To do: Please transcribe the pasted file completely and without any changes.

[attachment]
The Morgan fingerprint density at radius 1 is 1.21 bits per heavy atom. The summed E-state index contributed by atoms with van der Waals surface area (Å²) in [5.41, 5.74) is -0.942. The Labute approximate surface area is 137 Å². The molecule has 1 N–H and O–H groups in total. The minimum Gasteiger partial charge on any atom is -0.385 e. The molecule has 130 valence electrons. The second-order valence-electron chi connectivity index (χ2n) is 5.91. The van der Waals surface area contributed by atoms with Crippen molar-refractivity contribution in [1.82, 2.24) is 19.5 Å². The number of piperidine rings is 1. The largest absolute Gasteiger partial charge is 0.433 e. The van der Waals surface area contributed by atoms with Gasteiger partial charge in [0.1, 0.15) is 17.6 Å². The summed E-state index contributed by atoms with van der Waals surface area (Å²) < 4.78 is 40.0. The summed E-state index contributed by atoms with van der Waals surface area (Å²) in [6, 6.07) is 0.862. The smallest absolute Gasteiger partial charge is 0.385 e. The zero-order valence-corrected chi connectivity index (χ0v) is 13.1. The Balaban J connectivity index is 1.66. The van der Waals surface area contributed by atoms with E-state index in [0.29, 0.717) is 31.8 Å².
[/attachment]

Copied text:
The Morgan fingerprint density at radius 1 is 1.21 bits per heavy atom. The summed E-state index contributed by atoms with van der Waals surface area (Å²) in [5.41, 5.74) is -0.942. The Labute approximate surface area is 137 Å². The molecule has 1 N–H and O–H groups in total. The minimum Gasteiger partial charge on any atom is -0.385 e. The molecule has 130 valence electrons. The second-order valence-electron chi connectivity index (χ2n) is 5.91. The van der Waals surface area contributed by atoms with Crippen molar-refractivity contribution in [1.82, 2.24) is 19.5 Å². The number of piperidine rings is 1. The largest absolute Gasteiger partial charge is 0.433 e. The van der Waals surface area contributed by atoms with Gasteiger partial charge in [0.1, 0.15) is 17.6 Å². The summed E-state index contributed by atoms with van der Waals surface area (Å²) < 4.78 is 40.0. The summed E-state index contributed by atoms with van der Waals surface area (Å²) in [6, 6.07) is 0.862. The smallest absolute Gasteiger partial charge is 0.385 e. The zero-order valence-corrected chi connectivity index (χ0v) is 13.1. The Balaban J connectivity index is 1.66. The van der Waals surface area contributed by atoms with E-state index in [0.29, 0.717) is 31.8 Å².